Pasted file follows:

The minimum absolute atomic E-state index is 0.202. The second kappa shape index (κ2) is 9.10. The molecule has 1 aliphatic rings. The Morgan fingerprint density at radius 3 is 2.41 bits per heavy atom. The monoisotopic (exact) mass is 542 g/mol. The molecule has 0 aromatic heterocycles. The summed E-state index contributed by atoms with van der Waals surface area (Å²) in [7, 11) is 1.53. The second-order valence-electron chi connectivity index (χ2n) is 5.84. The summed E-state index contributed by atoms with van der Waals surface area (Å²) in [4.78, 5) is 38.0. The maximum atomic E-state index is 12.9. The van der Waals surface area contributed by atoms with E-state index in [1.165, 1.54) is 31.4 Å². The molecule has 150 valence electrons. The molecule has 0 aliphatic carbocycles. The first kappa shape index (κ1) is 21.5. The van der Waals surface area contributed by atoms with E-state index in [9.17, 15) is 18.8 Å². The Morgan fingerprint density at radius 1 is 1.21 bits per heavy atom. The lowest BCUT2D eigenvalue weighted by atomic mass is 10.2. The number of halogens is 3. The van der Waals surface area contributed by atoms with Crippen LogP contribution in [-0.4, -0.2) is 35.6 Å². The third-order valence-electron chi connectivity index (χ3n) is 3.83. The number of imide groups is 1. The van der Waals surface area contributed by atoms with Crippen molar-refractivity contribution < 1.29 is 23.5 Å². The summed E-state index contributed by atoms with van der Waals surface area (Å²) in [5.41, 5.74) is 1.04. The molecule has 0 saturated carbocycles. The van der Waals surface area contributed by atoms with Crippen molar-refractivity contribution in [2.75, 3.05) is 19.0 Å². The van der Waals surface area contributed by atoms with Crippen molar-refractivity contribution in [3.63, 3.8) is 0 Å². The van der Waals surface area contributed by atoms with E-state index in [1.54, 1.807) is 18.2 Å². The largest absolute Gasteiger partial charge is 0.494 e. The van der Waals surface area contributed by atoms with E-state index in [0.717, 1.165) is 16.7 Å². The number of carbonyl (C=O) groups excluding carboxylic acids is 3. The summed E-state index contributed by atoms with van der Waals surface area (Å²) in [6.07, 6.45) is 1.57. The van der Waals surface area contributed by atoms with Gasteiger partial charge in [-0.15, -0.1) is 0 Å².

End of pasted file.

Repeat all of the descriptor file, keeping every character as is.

The minimum absolute atomic E-state index is 0.202. The second kappa shape index (κ2) is 9.10. The molecule has 1 aliphatic rings. The Morgan fingerprint density at radius 3 is 2.41 bits per heavy atom. The monoisotopic (exact) mass is 542 g/mol. The molecule has 0 aromatic heterocycles. The summed E-state index contributed by atoms with van der Waals surface area (Å²) in [7, 11) is 1.53. The second-order valence-electron chi connectivity index (χ2n) is 5.84. The summed E-state index contributed by atoms with van der Waals surface area (Å²) in [4.78, 5) is 38.0. The maximum atomic E-state index is 12.9. The van der Waals surface area contributed by atoms with E-state index in [1.165, 1.54) is 31.4 Å². The molecule has 150 valence electrons. The molecule has 0 aliphatic carbocycles. The first kappa shape index (κ1) is 21.5. The van der Waals surface area contributed by atoms with E-state index in [9.17, 15) is 18.8 Å². The Morgan fingerprint density at radius 1 is 1.21 bits per heavy atom. The lowest BCUT2D eigenvalue weighted by atomic mass is 10.2. The number of halogens is 3. The van der Waals surface area contributed by atoms with Crippen LogP contribution in [-0.4, -0.2) is 35.6 Å². The third-order valence-electron chi connectivity index (χ3n) is 3.83. The number of imide groups is 1. The van der Waals surface area contributed by atoms with Crippen molar-refractivity contribution < 1.29 is 23.5 Å². The summed E-state index contributed by atoms with van der Waals surface area (Å²) in [5.41, 5.74) is 1.04. The molecule has 0 saturated carbocycles. The van der Waals surface area contributed by atoms with Crippen molar-refractivity contribution in [2.75, 3.05) is 19.0 Å². The van der Waals surface area contributed by atoms with Crippen molar-refractivity contribution in [3.63, 3.8) is 0 Å². The van der Waals surface area contributed by atoms with E-state index in [1.54, 1.807) is 18.2 Å². The largest absolute Gasteiger partial charge is 0.494 e. The van der Waals surface area contributed by atoms with E-state index in [0.717, 1.165) is 16.7 Å². The number of carbonyl (C=O) groups excluding carboxylic acids is 3. The summed E-state index contributed by atoms with van der Waals surface area (Å²) in [6.07, 6.45) is 1.57. The van der Waals surface area contributed by atoms with Gasteiger partial charge in [-0.15, -0.1) is 0 Å².